Why is the color green so important in the Muslim world?

Answers to your questions about the news.
June 9 2009 6:29 PM

Islamic Greenwashing

Why is the color green so important in the Muslim world?

The main rival of President Mahmoud Ahmadinejad in the Iranian elections, Mir Hossain Mousavi, has adopted green as his signature color. The flags of Iran, Saudi Arabia, and the Palestinian group Hamas also include the color. Why is green so prevalent in the Muslim world?

Because it was supposedly Mohammed's favorite color. The Islamic prophet is said to have worn a green cloak and turban, and his writings are full of references to the color. A passage from the Quran describes paradise as a place where people "will wear green garments of fine silk." One hadith, or teaching, says, "When Allah's Apostle died, he was covered with a Hibra Burd," which is a green square garment. As a result, you'll see green used to color the binding of Qurans, the domes of mosques, and, yes, campaign materials.

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Green has other properties, too, that make it a natural fit for Islam and the Middle East. It's a symbol of nature and life—especially potent in the dry desert. Mohammed invoked this connection when he wrote about a folkloric figure called al-Khidr, or "the Green One," who symbolizes immortality. (Al-Khidr may have been an inspiration for the Arthurian character of the Green Knight, who in one story is described as worshipping Mohammed.) At least one commentator has speculated that because green is in the middle of the color spectrum and Mohammed preached moderation, one complements the other. (The Quran describes the Muslim community as "the midmost nation.")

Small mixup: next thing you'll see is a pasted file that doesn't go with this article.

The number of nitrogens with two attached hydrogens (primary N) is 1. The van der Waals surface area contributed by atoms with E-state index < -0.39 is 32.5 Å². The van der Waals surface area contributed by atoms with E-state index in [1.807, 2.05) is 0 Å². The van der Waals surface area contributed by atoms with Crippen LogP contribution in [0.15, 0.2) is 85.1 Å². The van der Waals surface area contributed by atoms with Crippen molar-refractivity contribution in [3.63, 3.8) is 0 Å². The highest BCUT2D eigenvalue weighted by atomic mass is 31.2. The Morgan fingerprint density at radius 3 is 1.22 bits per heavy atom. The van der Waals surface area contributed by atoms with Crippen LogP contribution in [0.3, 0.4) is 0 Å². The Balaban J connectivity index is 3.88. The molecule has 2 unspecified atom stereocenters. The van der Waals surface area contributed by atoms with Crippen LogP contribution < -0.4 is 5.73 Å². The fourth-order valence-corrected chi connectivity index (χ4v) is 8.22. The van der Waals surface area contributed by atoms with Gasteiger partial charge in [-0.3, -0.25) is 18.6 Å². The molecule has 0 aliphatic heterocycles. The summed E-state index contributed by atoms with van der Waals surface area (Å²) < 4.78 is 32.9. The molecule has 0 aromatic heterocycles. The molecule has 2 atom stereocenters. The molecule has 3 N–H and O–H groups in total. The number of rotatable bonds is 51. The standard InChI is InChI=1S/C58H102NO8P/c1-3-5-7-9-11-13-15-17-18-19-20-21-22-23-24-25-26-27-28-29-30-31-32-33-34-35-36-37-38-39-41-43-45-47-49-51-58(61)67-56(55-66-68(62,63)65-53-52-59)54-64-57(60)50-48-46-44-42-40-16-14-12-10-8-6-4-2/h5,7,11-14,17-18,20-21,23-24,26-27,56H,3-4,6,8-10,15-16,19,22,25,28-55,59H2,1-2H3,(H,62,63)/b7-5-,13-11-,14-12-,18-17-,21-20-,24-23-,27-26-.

Green comes up a lot in Islamic history. It was the color of the flag of the Fatimid Caliphate, the last of the four Arab caliphates. During the crusades, Islamic soldiers wore green to identify themselves. (Likewise, crusaders avoided green in their coats of arms, just to be safe from friendly fire.) Some say the banner under which Mohammed fought in the war on Mecca was green with golden trimming. (The flag is currently locked away in the Topkapi Palace in Istanbul, Turkey—we don't really know what color it is.) For centuries in Persia, only descendants of Mohammed, known as the Sayyids, were allowed to wear green turbans—anyone else would be punished for it. Green was also favored by the Ottoman Empire, which after the Tanzimat reforms of the mid-19th century dyed its secular flags red and its religious flags green. More recently, the color has become associated with Hamas, which sports a bright green flag.

Got a question about today's news? Ask the Explainer.

Christopher Beam is a writer living in Beijing.

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